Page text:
Limpley Stoke - Mill
About 9 miles from our Melksham
base, across the hill from Bath
, you'll find a fascinating area rich in industrial archeology. At the bottom of Brassknocker Hill near the Viaduct Inn, the valley of the Midford Brook leaves the valley of the river Avon.
Map locator - Limpley_Stoke
The river Avon has long since been the site of many mills - this one is at Limpley Stoke, picture taken off the old road bridge where the Bradford
to Bath road crosses.
The Avon Valley from the train
Cricket pitch, evening, near Limpley Stoke
The valley of the river Avon is shared by the Kennet and Avon Canal
- once an artery that took heavy goods between London
before the coming of the railway. Now it's a quiet holiday backwater.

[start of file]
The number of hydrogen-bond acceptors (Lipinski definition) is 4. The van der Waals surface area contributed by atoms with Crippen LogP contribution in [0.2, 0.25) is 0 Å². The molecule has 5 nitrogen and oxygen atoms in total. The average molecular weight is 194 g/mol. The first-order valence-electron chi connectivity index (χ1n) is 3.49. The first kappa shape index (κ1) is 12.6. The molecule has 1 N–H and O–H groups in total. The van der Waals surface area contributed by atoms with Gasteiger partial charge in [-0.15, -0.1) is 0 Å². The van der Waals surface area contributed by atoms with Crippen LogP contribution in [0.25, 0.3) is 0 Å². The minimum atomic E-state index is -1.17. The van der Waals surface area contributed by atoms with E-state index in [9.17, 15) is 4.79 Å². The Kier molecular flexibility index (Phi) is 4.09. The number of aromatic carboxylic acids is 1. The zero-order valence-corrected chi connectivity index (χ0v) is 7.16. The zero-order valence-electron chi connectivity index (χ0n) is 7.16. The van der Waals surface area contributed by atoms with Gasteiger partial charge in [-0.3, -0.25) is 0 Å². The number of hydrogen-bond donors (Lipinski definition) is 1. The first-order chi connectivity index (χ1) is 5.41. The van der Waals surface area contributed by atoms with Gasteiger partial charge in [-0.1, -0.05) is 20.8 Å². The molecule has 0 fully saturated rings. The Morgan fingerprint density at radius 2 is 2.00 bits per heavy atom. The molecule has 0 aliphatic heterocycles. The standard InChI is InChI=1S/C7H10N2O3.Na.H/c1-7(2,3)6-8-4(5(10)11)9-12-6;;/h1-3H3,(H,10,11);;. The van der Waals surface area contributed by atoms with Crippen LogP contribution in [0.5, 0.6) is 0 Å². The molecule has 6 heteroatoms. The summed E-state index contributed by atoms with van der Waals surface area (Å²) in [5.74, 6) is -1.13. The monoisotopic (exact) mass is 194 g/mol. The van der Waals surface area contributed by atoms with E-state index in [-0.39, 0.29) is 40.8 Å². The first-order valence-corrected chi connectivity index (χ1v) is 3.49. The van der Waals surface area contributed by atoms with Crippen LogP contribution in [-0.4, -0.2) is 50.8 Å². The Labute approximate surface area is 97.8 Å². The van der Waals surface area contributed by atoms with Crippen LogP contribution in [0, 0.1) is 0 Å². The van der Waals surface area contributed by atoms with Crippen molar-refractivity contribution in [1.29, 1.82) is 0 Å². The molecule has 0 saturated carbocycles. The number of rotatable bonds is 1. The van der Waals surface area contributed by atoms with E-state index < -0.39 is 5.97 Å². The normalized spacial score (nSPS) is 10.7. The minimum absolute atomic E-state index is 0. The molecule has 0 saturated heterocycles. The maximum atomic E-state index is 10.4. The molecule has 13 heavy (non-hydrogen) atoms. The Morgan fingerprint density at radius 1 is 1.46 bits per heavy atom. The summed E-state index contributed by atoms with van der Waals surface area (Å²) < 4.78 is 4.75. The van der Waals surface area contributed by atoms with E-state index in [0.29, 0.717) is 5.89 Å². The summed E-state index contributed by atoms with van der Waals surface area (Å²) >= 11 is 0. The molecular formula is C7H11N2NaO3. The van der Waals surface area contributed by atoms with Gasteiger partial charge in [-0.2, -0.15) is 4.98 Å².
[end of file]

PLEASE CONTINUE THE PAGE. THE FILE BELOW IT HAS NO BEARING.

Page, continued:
Canal at Limpley Stoke
Clinging to the hillside above the river, the canal suffered over the years from collapses and leakage, and this part was know as "the dry section" from closure of the canal in the 1950s until it was re-opened 40 years later. To this day, you'll see the straps that used to secure "stop gates" at the bridges, allowing for sections to be isolated in an emergency.
Stop gate straps
A mile of two down from Limpley Stoke, the canal crosses the river on the Dundas Aquaduct - we've more pictures on our Cycling
page - and reaches the junction with the former Somerset Coal Canal which ran up Monkton Combe towards the Somerset Coal Field.
Monkton Combe was shared with the Camerton branch of the Great Western Railway, and a little further up it was joined by the Somerset and Dorset Railway too which came through the hill from Bath in a single track tunnel.
The two railway lines crossed just close to the village of Midford
, where they each crossed the valley on viaducts and one viaduct passed diagonally under the other. It must have been a spectacular site in its heyday.
Midford - the two viaducts